Tuesday, 5 a.m.
Three little teams. See how they plod.
Three little teams, on their way to nowhere.
Three little teams, someday's children, the tadpoles of the National Football League.
Things are looking up here in the state of Florida. Jacksonville has won two whole games in a row. Miami has won one. Tampa Bay has won one.
As they say in the big time: Whee!
What a week for the state, huh? The Bucs beat the defending NFC Champions (of course, everyone does these days). Jacksonville won a game in America, meaning it has been the king of two countries in the last two weeks. Miami beat the Pittsburgh Steelers, who evidently forgot what a running play is.
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If it keeps up, shoot, football teams from Florida are going to start to growl. That isn't quite like being able to bite someone, but it beats the buzzing from aggressive mosquitos, doesn't it?
Let's be honest. When it comes to pro football in Florida, these days aren't exactly the tic, the tac or the toe of excellence. You know when you usually see a team from Florida? It's when the networks show a good player running wild against someone. These days, the Bucs, Dolphins and Jags get C.A.R.E. packages from New England.
The last time Miami was in the playoffs, it was 2008. For both Tampa Bay and Jacksonville, it was 2007. The last time Tampa Bay won the Super Bowl was 2003. That seems like a long time ago, but Miami hasn't won one since 1973, back when TV was in black and white. And that seems like a long time, but Jacksonville has never won one (it's tried since 1995).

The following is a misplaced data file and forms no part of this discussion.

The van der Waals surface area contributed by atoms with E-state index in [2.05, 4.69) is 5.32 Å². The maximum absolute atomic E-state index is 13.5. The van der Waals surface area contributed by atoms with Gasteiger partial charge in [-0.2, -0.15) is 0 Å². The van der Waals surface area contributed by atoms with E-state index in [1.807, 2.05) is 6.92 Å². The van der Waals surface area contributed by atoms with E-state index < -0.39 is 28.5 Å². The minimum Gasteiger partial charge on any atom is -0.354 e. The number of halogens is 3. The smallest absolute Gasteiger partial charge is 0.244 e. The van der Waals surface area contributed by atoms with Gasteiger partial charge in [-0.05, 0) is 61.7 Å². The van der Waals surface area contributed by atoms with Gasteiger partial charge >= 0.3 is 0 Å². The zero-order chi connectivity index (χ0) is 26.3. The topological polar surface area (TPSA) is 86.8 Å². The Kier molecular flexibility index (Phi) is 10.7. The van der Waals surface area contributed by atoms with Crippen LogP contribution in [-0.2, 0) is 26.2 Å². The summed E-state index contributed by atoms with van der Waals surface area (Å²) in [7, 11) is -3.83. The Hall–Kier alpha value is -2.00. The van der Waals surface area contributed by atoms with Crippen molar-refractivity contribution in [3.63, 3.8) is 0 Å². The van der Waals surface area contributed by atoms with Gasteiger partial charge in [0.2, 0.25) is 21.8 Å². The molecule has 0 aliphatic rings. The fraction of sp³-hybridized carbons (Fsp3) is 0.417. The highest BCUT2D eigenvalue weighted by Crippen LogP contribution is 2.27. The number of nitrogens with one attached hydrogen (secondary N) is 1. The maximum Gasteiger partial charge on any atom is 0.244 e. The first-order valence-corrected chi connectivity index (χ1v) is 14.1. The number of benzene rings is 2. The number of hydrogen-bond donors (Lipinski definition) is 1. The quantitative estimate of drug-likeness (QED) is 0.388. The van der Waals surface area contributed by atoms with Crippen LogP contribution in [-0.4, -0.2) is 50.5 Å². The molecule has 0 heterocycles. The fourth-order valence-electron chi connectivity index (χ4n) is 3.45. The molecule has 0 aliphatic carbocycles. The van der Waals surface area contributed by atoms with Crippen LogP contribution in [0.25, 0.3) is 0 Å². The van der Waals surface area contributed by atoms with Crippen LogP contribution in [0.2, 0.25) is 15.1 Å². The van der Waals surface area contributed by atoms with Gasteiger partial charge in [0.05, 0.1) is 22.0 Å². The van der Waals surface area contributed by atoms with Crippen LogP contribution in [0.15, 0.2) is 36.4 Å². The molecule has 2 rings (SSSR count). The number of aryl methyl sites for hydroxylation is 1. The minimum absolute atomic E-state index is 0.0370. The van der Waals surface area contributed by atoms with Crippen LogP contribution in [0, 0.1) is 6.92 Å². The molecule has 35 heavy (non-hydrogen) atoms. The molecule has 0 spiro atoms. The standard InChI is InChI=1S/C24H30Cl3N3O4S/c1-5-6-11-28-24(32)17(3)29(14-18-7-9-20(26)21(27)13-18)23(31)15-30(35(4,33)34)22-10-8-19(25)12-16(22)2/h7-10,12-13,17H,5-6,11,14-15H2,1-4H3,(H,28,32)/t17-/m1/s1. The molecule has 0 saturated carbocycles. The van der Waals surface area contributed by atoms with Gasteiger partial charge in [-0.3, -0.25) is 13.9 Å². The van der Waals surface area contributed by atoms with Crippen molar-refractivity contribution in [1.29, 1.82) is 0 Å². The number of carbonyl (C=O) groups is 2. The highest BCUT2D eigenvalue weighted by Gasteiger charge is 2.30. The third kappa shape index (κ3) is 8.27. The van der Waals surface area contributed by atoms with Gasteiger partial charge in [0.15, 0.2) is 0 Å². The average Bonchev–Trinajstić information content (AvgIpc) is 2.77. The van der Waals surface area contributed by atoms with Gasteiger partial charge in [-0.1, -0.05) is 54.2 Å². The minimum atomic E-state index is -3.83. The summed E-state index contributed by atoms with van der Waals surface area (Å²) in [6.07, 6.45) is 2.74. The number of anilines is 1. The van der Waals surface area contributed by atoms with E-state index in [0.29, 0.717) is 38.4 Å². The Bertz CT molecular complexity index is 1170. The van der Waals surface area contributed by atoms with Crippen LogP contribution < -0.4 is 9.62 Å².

As Casey Stengel once said: Can't anyone play this game?
And here they go again, two wins apiece so far. It doesn't encourage one to buy confetti, does it?
So who is the best team (and worst) of these guys? (It's kind of like asking who the toughest kid in science class is, you know?)
Coaching: So far, Gus Bradley has 10 whole wins. Of course, he's coached for three seasons, where Dirk Koetter and Adam Gase are in their first years. Edge: Draw.
Quarterback: Look, you don't have to be Miko Grimes to be unhappy with the play of Ryan Tannehill. Tannehill is in his fifth year, and he's half-a-season under .500. He takes too many sacks, and he delivers too few big moments. He's only 27th in the NFL as far as passer rating. Still, that's better than the other two. Blake Bortles is 33rd with seven interceptions. Jameis Winston is 39th with eight. Edge: Tannehill.
Running back: Jay Ajayi has been hot lately, which has led his surge to 20th in the NFL. That's better than injured Doug Martin (32nd) and Jacksonville's T.Y. Yeldon (40th). As a team, Jacksonville is 31st in the league. Edge: Martin, as soon as he's healthy.
Wide receiver: Again, think Dolphins. Miami's Jarvis Landry is tied for second with 41 catches. Mike Evans of the Bucs is 13th with 32. Alan Robinson of Jacksonville is tied for 50th with 24 catches. Are cornerbacks nervous yet? Edge: Laundry.
Defense: The Super Bowl teams of Miami (No-Name Defense) and of Tampa Bay (Derrick Brooks, Warren Sapp and company) were both good. It must be embarrassing to watch these days. The Jags are eighth in the NFL. Tampa Bay is 20th. Miami is 26th. Edge: Jacksonville.
Points: Not many. Tampa Bay is 31st in scoring in the NFL. Jacksonville is 29th. Miami is all the way to 19th. Edge: Miami.
Third down percentage: Tampa Bay is 16th in the NFL, which isn't great. But Miami is 30th and Jacksonville 32nd. Edge: Tampa Bay.
Top five players, Miami: 1. Dan Marino. 2. Larry Csonka. 3. Dwight Stephenson. 4. Paul Warfield. 5. Larry Little.
Top five players, Tampa Bay: 1. Derrick Brooks. 2. Lee Roy Selmon. 3. Warren Sapp. 4. John Lynch. 5. Ronde Barber.
Top five players, Jacksonville Jags: 1. Tony Boselli, 2. Fred Taylor, 3. Jimmy Smith, 4. Maurice Jones-Drew, 5. Mark Brunnel.
Look, someone has to be among the bottom teams in the NFL. Cleveland, for instance. And the Florida clubs.
Which one is the best?
Well, none of them. Sadly.